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While many in Neturei Karta chose to simply ignore the State of Israel, this became more difficult. Some took steps to condemn Israel and bring about its eventual dismantling until the coming of the Messiah. Chief among these was Moshe Hirsch, leader of an activist branch of Neturei Karta, who served in Yasser Arafat's cabinet as Minister for Jewish Affairs.
In the United States, the Neturei Karta are led by Moshe Ber Beck of Monsey, New York. They affiliate with the radical branch led by Moshe Hirsch. Beck has courted controversy by meeting with Nation of Islam leader Minister Louis Farrakhan, who has been accused of inciting antisemitism and of describing Judaism as a "gutter religion" (although Farrakhan insists his words were misinterpreted ). In addition, after meeting with the representatives from Neturei Karta, Farrakhan indicated he would be more cautious in his choice of words in the future.
Moshe Hirsch faction
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Relations with the Palestinians After two men associated with the radical branch of Neturei Karta participated in a 2004 prayer vigil for Yasser Arafat outside the Percy Military Hospital in Paris, France, where he lay on his death bed, the radical branch of Neturei Karta was widely condemned by other Orthodox Jewish organizations, including many other anti-Zionist Haredi organizations both in New York and Jerusalem. Rabbi Moshe Hirsch, and what Hirsch's faction described as an "impressive contingent" of other members, attended Arafat's funeral in Ramallah.
Almost a year after the Gaza War a group of Neturei Karta members which crossed into Gaza as part of the Gaza Freedom March to celebrate Jewish Shabbos to show support for Palestinians in the Hamas ruled enclave.
Relations with Iran and President Mahmoud Ahmedinejad In October 2005, Neturei Karta leader Rabbi Yisroel Dovid Weiss issued a statement criticising Jewish attacks on Iranian President Mahmoud Ahmadinejad. Weiss wrote that Ahmadinejad's statements were not "indicative of anti-Jewish sentiments", but rather, "a yearning for a better, more peaceful world", and "re-stating the beliefs and statements of Ayatollah Khomeini, who always emphasized and practiced the respect and protection of Jews and Judaism."
In March 2006, several members of a Neturei Karta's faction visited Iran where they met with Iranian leaders, including the Vice-President, and praised Ahmadinejad for calling for the Zionist regime occupying Jerusalem to vanish from the pages of time. The spokesmen commented that they shared Ahmadinejad's aspiration for "a disintegration of the Israeli government". In an interview with Iranian television reporters, Rabbi Weiss remarked, "The Zionists use the Holocaust issue to their benefit. We, Jews who perished in the Holocaust, do not use it to advance our interests. We stress that there are hundreds of thousands Jews around the world who identify with our opposition to the Zionist ideology and who feel that Zionism is not Jewish, but a political agenda. ... What we want is not a withdrawal to the '67 borders, but to everything included in it, so the country can go back to the Palestinians and we could live with them ..."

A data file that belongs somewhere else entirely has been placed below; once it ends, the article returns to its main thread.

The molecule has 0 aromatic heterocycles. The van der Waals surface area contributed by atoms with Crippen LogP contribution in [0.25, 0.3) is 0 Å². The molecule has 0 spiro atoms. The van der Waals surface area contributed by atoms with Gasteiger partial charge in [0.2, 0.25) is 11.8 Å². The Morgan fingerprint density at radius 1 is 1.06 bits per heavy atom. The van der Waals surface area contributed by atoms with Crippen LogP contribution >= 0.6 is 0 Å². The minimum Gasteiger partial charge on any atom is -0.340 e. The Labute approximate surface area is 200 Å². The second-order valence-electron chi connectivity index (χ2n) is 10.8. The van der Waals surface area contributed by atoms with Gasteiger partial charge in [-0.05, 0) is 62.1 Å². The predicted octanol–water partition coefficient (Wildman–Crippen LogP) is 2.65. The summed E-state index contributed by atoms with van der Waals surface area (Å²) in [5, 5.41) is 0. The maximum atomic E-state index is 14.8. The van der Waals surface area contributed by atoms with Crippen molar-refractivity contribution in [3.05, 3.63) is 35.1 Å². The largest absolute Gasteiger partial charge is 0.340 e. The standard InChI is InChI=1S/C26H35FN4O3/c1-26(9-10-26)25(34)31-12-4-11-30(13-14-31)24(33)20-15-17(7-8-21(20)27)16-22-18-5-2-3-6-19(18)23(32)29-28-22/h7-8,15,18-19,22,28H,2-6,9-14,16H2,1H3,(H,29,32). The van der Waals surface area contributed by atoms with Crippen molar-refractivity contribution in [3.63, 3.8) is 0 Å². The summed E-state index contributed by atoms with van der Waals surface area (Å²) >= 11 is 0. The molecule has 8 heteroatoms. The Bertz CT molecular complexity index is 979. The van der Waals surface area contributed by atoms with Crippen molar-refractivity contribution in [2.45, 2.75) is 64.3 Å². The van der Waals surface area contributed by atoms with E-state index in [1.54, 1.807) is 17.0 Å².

Tehran Holocaust Conference In December 2006, members of Neturei Karta, including Yisroel Dovid Weiss, attended the International Conference to Review the Global Vision of the Holocaust, a controversial conference being held in Tehran, Iran that attracted a number of high-profile Holocaust-deniers.
They praised Iranian president Mahmoud Ahmadinejad, and expressed solidarity with the Iranian position of anti-Zionism. Rabbi Yonah Metzger, the chief Ashkenazi Rabbi of Israel, immediately called for those who went to Tehran to be put into 'cherem', a form of excommunication. Subsequently a group of Rabbis claiming to represent part of the recently split anti-Zionist Satmar Hasidic group called on Jews to "to keep away from them and condemn their actions". However the newspaper 'Der Blatt' which represents the largest part of the Satmar group refused to denounce the actions of Neturei Karta. In addition Neturei Karta claim that the late Rabbi Avrohom Leitner, one of the major Poskim (Halcachic decisors) of Brooklyn's large Satmar community publicly supported their activities.
On 21 December, the Edah HaChareidis rabbinical council of Jerusalem also released a statement calling on the public to distance itself from those who went to Iran. The Edah's statement followed, in major lines, the Satmar statement released a few days earlier  In January 2007, a group of protesters stood outside the radical Neturei Karta synagogue in Monsey, New York, demanding that they leave Monsey and move to Iran, the Neturei Karta and their sympathisers from Monsey's Orthodox community responded with a counter protest.
2008 Mumbai attack on Nariman House
One of the targets of the 2008 Mumbai attacks was the Nariman House which was operated by the Jewish Chabad movement. Neturei Karta subsequently issued a leaflet criticising the Chabad movement for its relations with "the filthy, deplorable traitors – the cursed Zionists that are your friends." It added that the Chabad movement has been imbued with "false national sentiment" and criticised the organisation for allowing all Jews to stay in its centres, without differentiating "between good and evil, right and wrong, pure and impure, a Jew and a person who joins another religion, a believer and a heretic." The leaflet also criticised the invitation of Israeli state officials to the funerals of the victims, claiming that they "uttered words of heresy and blasphemy." The leaflet concluded that "the road [Chabad] have taken is the road of death and it leads to doom, assimilation and the uprooting of the Torah."
A radical breakaway faction called Sikrikim is based in Israel, mainly in Jerusalem and Beit Shemesh. The group's engagement in acts of vandalism, "mafia-like intimidation" and violent protests caused several people, including authority figures, to push for officially labeling them as a terrorist organization, along with Neturei Karta.